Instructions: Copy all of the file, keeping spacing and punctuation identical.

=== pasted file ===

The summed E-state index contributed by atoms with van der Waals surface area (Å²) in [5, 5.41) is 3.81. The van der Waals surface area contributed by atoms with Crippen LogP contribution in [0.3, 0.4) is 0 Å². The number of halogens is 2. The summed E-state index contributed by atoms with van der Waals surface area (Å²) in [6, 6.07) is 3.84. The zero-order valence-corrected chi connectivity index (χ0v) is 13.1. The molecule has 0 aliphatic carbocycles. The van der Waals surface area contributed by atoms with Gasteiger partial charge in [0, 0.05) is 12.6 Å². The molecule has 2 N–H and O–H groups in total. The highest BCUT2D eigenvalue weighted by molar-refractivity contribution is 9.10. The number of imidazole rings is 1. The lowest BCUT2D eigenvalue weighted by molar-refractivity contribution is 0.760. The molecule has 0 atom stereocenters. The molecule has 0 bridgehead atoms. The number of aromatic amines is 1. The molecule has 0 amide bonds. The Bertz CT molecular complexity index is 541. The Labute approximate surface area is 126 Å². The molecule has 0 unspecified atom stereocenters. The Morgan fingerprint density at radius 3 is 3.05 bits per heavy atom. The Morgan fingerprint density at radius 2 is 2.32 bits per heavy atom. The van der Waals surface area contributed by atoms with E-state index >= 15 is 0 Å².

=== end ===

The summed E-state index contributed by atoms with van der Waals surface area (Å²) in [5, 5.41) is 3.81. The van der Waals surface area contributed by atoms with Crippen LogP contribution in [0.3, 0.4) is 0 Å². The number of halogens is 2. The summed E-state index contributed by atoms with van der Waals surface area (Å²) in [6, 6.07) is 3.84. The zero-order valence-corrected chi connectivity index (χ0v) is 13.1. The molecule has 0 aliphatic carbocycles. The van der Waals surface area contributed by atoms with Gasteiger partial charge in [0, 0.05) is 12.6 Å². The molecule has 2 N–H and O–H groups in total. The highest BCUT2D eigenvalue weighted by molar-refractivity contribution is 9.10. The number of imidazole rings is 1. The lowest BCUT2D eigenvalue weighted by molar-refractivity contribution is 0.760. The molecule has 0 atom stereocenters. The molecule has 0 bridgehead atoms. The number of aromatic amines is 1. The molecule has 0 amide bonds. The Bertz CT molecular complexity index is 541. The Labute approximate surface area is 126 Å². The molecule has 0 unspecified atom stereocenters. The Morgan fingerprint density at radius 3 is 3.05 bits per heavy atom. The Morgan fingerprint density at radius 2 is 2.32 bits per heavy atom. The van der Waals surface area contributed by atoms with E-state index >= 15 is 0 Å².